In addition to direct biblical resources we should also draw upon the many historical resources and authors, such as the early church fathers like Augustine and Thomas Aquinas who wrote the foundation for much of today's church doctrine, or Martin Luther and John Calvin who gave birth to the Protestant reformation and established the foundations of modern evangelical Christianity. These perspectives help us to better understand our own theology and individual beliefs about God and how we as Christians should live.
Consider others in history like William Wilberforce, the man credited with the abolition of slavery in England and author of Practical Christianity in the 19th century or C.S. Lewis who has written some of the greatest works addressing many similar cultural issues facing us today. Reading these authors can help us better understand the application of biblical truth to those common areas of social and cultural conflict. The list of godly men and women that have gone before us is endless and the knowledge that God has provided through their experience and lives is priceless and worthy of pursuit.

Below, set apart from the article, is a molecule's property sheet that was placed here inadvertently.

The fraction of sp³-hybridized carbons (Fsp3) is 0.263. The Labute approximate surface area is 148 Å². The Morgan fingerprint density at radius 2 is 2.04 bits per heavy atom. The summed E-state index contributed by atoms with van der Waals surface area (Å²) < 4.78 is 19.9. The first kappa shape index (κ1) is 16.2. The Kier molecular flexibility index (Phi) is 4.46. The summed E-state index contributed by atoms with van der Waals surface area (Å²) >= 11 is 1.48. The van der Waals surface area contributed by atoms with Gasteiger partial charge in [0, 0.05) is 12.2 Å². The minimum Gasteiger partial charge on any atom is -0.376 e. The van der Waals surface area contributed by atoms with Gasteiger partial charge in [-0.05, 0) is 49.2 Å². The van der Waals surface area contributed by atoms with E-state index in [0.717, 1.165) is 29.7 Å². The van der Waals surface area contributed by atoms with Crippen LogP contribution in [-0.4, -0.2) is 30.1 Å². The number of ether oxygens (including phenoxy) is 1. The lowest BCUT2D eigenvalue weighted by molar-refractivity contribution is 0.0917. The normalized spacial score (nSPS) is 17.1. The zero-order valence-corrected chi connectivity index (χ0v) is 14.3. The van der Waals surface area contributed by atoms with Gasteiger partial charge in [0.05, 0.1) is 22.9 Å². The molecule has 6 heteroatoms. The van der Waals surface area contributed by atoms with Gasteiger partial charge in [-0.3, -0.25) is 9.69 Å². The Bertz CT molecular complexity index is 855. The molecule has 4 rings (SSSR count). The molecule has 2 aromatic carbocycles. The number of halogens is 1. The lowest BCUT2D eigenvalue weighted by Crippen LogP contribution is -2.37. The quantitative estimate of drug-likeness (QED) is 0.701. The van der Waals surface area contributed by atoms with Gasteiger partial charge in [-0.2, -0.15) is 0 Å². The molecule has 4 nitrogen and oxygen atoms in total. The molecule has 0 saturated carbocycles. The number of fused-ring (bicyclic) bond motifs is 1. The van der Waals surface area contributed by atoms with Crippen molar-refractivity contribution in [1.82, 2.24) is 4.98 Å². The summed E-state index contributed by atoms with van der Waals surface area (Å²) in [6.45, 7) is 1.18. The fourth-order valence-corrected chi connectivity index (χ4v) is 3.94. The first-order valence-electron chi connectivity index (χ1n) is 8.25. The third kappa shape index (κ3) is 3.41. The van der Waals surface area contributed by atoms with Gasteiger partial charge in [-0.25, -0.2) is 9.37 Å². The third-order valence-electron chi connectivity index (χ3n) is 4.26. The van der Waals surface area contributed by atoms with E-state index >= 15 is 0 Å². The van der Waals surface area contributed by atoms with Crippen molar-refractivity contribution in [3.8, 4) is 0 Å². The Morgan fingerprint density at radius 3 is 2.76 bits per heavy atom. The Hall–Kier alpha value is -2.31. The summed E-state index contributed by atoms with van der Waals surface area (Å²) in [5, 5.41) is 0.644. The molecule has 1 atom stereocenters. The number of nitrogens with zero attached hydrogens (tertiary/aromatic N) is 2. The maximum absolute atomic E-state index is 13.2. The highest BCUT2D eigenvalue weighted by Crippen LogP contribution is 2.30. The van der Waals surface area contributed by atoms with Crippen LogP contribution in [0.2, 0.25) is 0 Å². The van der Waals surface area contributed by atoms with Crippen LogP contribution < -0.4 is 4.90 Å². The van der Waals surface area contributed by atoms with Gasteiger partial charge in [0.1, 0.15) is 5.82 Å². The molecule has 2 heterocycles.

It is this deeper understanding of scripture, doctrine, and theology as well as its relevance to all of life that the writer of Hebrews is addressing when he says,
"So let us stop going over the basics of Christianity again and again. Let us go on instead and become mature in our understanding. Surely we don't need to start all over again with the importance of turning away from evil deeds and placing our faith in God. You don't need further instruction about baptisms, the laying on of hands, the resurrection of the dead, and eternal judgment. And so, God willing, we will move forward to further understanding."
The writer is clearly stating that we are to continue to grow in our knowledge of God's revealed Word and His world and how to live in it. We must take our understanding of scripture beyond the context of religion and apply it to all of reality; everything in the world falls under God's authority and everything is subject to God's design.